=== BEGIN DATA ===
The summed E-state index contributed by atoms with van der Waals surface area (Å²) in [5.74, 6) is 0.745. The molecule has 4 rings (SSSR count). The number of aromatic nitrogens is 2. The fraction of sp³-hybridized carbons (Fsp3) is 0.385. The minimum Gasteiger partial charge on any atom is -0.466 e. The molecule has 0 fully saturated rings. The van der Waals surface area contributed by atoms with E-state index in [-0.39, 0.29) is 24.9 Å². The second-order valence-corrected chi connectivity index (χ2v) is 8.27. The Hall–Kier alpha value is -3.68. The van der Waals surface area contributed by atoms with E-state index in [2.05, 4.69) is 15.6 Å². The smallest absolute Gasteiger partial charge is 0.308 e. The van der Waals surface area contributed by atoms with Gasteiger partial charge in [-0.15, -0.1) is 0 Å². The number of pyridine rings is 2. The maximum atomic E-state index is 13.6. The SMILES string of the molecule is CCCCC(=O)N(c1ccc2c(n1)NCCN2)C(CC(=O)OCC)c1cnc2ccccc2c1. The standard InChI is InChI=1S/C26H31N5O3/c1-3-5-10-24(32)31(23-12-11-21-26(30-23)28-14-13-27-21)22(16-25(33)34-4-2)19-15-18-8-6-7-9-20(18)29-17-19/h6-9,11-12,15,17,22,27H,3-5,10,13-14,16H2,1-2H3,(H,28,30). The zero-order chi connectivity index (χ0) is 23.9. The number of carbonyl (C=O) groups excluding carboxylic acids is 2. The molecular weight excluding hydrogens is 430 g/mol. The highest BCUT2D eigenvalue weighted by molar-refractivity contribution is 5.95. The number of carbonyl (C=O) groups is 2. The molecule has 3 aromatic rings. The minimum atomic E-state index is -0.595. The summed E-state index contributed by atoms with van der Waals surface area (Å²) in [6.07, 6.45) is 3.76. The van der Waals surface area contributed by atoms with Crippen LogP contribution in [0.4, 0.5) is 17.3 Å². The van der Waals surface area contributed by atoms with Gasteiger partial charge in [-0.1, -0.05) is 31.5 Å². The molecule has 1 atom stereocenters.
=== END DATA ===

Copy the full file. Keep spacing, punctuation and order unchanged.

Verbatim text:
The summed E-state index contributed by atoms with van der Waals surface area (Å²) in [5.74, 6) is 0.745. The molecule has 4 rings (SSSR count). The number of aromatic nitrogens is 2. The fraction of sp³-hybridized carbons (Fsp3) is 0.385. The minimum Gasteiger partial charge on any atom is -0.466 e. The molecule has 0 fully saturated rings. The van der Waals surface area contributed by atoms with E-state index in [-0.39, 0.29) is 24.9 Å². The second-order valence-corrected chi connectivity index (χ2v) is 8.27. The Hall–Kier alpha value is -3.68. The van der Waals surface area contributed by atoms with E-state index in [2.05, 4.69) is 15.6 Å². The smallest absolute Gasteiger partial charge is 0.308 e. The van der Waals surface area contributed by atoms with Gasteiger partial charge in [-0.15, -0.1) is 0 Å². The number of pyridine rings is 2. The maximum atomic E-state index is 13.6. The SMILES string of the molecule is CCCCC(=O)N(c1ccc2c(n1)NCCN2)C(CC(=O)OCC)c1cnc2ccccc2c1. The standard InChI is InChI=1S/C26H31N5O3/c1-3-5-10-24(32)31(23-12-11-21-26(30-23)28-14-13-27-21)22(16-25(33)34-4-2)19-15-18-8-6-7-9-20(18)29-17-19/h6-9,11-12,15,17,22,27H,3-5,10,13-14,16H2,1-2H3,(H,28,30). The zero-order chi connectivity index (χ0) is 23.9. The number of carbonyl (C=O) groups excluding carboxylic acids is 2. The molecular weight excluding hydrogens is 430 g/mol. The highest BCUT2D eigenvalue weighted by molar-refractivity contribution is 5.95. The number of carbonyl (C=O) groups is 2. The molecule has 3 aromatic rings. The minimum atomic E-state index is -0.595. The summed E-state index contributed by atoms with van der Waals surface area (Å²) in [6.07, 6.45) is 3.76. The van der Waals surface area contributed by atoms with Crippen LogP contribution in [0.4, 0.5) is 17.3 Å². The van der Waals surface area contributed by atoms with Gasteiger partial charge in [-0.1, -0.05) is 31.5 Å². The molecule has 1 atom stereocenters.